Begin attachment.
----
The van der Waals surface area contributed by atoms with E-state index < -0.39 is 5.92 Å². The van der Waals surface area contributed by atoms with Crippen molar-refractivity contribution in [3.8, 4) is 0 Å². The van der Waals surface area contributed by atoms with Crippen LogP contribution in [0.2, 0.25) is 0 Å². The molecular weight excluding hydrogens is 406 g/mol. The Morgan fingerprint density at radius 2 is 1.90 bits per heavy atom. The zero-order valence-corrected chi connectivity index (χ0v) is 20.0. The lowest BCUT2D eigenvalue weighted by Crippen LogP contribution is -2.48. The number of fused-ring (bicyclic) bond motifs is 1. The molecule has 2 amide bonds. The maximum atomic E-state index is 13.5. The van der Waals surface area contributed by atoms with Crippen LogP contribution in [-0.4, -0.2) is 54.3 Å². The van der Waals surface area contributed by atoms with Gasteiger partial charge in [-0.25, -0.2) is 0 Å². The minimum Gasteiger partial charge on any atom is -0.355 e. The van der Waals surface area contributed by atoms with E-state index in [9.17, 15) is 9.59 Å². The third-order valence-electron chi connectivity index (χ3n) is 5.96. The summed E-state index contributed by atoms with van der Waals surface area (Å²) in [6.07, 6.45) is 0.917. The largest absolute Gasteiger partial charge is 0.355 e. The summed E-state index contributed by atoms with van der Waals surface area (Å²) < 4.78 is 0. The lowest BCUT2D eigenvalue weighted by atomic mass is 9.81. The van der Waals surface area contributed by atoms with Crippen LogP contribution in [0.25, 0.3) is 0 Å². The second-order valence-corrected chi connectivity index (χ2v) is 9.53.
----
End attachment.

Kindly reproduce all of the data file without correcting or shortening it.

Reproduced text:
The van der Waals surface area contributed by atoms with E-state index < -0.39 is 5.92 Å². The van der Waals surface area contributed by atoms with Crippen molar-refractivity contribution in [3.8, 4) is 0 Å². The van der Waals surface area contributed by atoms with Crippen LogP contribution in [0.2, 0.25) is 0 Å². The molecular weight excluding hydrogens is 406 g/mol. The Morgan fingerprint density at radius 2 is 1.90 bits per heavy atom. The zero-order valence-corrected chi connectivity index (χ0v) is 20.0. The lowest BCUT2D eigenvalue weighted by Crippen LogP contribution is -2.48. The number of fused-ring (bicyclic) bond motifs is 1. The molecule has 2 amide bonds. The maximum atomic E-state index is 13.5. The van der Waals surface area contributed by atoms with Crippen LogP contribution in [-0.4, -0.2) is 54.3 Å². The van der Waals surface area contributed by atoms with Gasteiger partial charge in [-0.25, -0.2) is 0 Å². The minimum Gasteiger partial charge on any atom is -0.355 e. The van der Waals surface area contributed by atoms with E-state index in [9.17, 15) is 9.59 Å². The third-order valence-electron chi connectivity index (χ3n) is 5.96. The summed E-state index contributed by atoms with van der Waals surface area (Å²) in [6.07, 6.45) is 0.917. The largest absolute Gasteiger partial charge is 0.355 e. The summed E-state index contributed by atoms with van der Waals surface area (Å²) < 4.78 is 0. The lowest BCUT2D eigenvalue weighted by atomic mass is 9.81. The van der Waals surface area contributed by atoms with Crippen LogP contribution in [0.25, 0.3) is 0 Å². The second-order valence-corrected chi connectivity index (χ2v) is 9.53.